This is an ingenious and beautifully written update version of Shakespeare's classic. It also manages to be a brilliant critique of the play:
- "Everyone loved the fight scenes: that's why Shakespeare put them in." (p 58)
- "The optimistic characters are stakeholders in the more positive side of human nature, the pessimistic characters in the more negative side." (p 259)
I love Atwood's work. Here we have genius:
- Her description of the smell prison: "Unfresh paint, faint mildew, unloved food eaten in boredom, and the smell of dejection, the shoulders slumping down, the head bowed, the body caving in upon itself. A meagre smell. Onion farts. Cold naked feet, damp towels, motherless years." (pp 74 - 75) Motherless years makes me want to weep.
- Her understanding of the fundamentals of humanity: "You know teenage girls, they desert their adored daddies the minute some young ripped stud heaves into view" (p 141)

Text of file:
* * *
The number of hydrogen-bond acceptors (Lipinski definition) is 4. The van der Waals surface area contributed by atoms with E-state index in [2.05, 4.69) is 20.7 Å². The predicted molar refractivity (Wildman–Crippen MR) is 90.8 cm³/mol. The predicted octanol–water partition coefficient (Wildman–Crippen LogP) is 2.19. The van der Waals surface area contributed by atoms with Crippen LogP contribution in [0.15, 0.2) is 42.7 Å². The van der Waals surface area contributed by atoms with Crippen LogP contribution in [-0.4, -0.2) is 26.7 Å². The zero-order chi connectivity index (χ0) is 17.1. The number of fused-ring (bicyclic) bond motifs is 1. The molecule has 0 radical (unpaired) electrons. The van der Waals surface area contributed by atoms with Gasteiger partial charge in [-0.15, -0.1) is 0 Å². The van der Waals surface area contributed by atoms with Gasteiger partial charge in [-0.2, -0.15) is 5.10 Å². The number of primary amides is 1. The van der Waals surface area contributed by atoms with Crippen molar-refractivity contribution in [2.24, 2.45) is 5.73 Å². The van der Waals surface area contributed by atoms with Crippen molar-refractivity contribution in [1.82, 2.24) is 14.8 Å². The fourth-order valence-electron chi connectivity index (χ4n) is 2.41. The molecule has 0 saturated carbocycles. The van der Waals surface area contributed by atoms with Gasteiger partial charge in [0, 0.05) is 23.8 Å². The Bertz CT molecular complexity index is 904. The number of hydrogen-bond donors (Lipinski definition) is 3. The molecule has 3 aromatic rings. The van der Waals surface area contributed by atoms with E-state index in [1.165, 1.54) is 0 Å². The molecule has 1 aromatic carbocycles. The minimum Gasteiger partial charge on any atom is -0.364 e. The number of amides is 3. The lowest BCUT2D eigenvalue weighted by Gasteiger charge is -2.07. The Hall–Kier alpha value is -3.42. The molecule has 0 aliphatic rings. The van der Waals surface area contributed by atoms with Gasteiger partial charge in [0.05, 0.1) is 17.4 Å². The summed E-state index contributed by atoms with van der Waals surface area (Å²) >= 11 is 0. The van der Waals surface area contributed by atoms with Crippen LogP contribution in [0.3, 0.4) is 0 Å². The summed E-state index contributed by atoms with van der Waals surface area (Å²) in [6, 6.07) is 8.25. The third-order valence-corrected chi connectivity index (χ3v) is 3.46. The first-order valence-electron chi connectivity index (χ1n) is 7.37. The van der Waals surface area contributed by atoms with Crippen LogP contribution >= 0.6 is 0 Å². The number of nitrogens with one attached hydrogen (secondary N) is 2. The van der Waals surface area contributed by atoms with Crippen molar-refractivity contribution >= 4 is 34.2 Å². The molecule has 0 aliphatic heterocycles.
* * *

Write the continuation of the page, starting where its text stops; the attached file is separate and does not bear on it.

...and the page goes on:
- The joy of being alive: "Real life is brilliantly coloured ... It's made up of every possible hue, including those we can't see. All nature is a fire: everything forms, everything blossoms, everything fades. We are slow clouds ..." (p 178) Colourful philosophy.
- Appreciation of feminine beauty: "If he were their age he'd be leaning forward too. Actually, he is leaning forward." (p 256) Truth and humour entangled.
Another brilliant novel from the author of Oryx and Crake and The Handmaid's Tale.